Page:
2 Answers | Add Yours
The Hunger Games has several important themes or motifs that develop throughout the novel:
Trust-- Katniss struggles with trust from the very beginning. Having grown up in a situation where she had to depend on herself to provide for her family's survival, Katniss is used to counting on herself; for example, she hesitates trusting Peeta, because she doubts his motives for helping her.
Survival-- The Hunger Games themselves are a contest for survival of the fittest; Katniss must kill or be killed. Beyond the Games, Collins provides other examples of survival, especially in the first few chapters when Katniss reflects on surviving day to day in District Twelve and the 'Seam'.
Manipulation- Panem's control of the Districts through the media and The Hunger Games is a perfect example of how the Capitol manipulates their lesser citizens. The Capitol uses the Games as a reminder of their control and power.
Power-- The Hunger Games repeatedly hits upon the idea of power and control. From the Games themselves to the way that the Capitol suppresses the Districts in terms of poverty, work, harsh punishments, and pitiful allowances like tesserae, Panem uses fear and intimidation to maintain and strengthen their base of power. At the same time, Katniss works against the Capitol's base of power by defying the structure of the Games. She has no choice but to play along in the Arena, but she does so on her own terms, teaming up with Rue and daring to consume those poisonous berries in the final moments with Peeta.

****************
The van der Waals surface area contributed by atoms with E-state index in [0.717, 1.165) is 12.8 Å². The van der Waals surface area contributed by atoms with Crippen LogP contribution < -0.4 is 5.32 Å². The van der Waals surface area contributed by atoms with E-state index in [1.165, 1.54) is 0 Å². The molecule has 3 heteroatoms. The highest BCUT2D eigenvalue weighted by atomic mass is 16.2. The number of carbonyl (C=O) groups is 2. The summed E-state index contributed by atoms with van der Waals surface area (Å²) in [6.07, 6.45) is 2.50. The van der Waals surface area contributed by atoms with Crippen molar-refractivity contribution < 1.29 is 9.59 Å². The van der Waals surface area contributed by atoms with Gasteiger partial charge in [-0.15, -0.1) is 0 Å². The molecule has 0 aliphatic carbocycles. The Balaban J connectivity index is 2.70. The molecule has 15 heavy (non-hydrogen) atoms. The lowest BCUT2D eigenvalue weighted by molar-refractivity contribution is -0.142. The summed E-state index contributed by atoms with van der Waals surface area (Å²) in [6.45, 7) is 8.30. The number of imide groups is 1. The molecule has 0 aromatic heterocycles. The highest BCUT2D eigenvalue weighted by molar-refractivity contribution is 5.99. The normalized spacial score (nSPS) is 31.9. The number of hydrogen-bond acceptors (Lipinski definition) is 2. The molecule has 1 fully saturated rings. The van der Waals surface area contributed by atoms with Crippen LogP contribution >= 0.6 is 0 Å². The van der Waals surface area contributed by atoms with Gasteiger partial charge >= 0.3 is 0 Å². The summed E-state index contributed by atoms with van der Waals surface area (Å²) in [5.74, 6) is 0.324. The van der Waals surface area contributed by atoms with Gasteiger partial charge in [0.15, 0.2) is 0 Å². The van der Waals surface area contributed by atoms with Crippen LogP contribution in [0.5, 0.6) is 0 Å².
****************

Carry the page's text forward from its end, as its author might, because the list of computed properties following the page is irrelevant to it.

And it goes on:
I think it is also important to note that the Capitol seems to be allegorical to American society while the rest of Panem serves to show how the rest of the world survives around us. The Capitol citizens are overindulgent, obsessed with violence and pleasure. They do not see or care about the needs of those in more developing districts like district 11 or 12. Cinna represents moral hope for the Capitol citizens while Ellie epitomizes what the rest of the citizens are focused on and value.
We’ve answered 288,525 questions. We can answer yours, too.Ask a question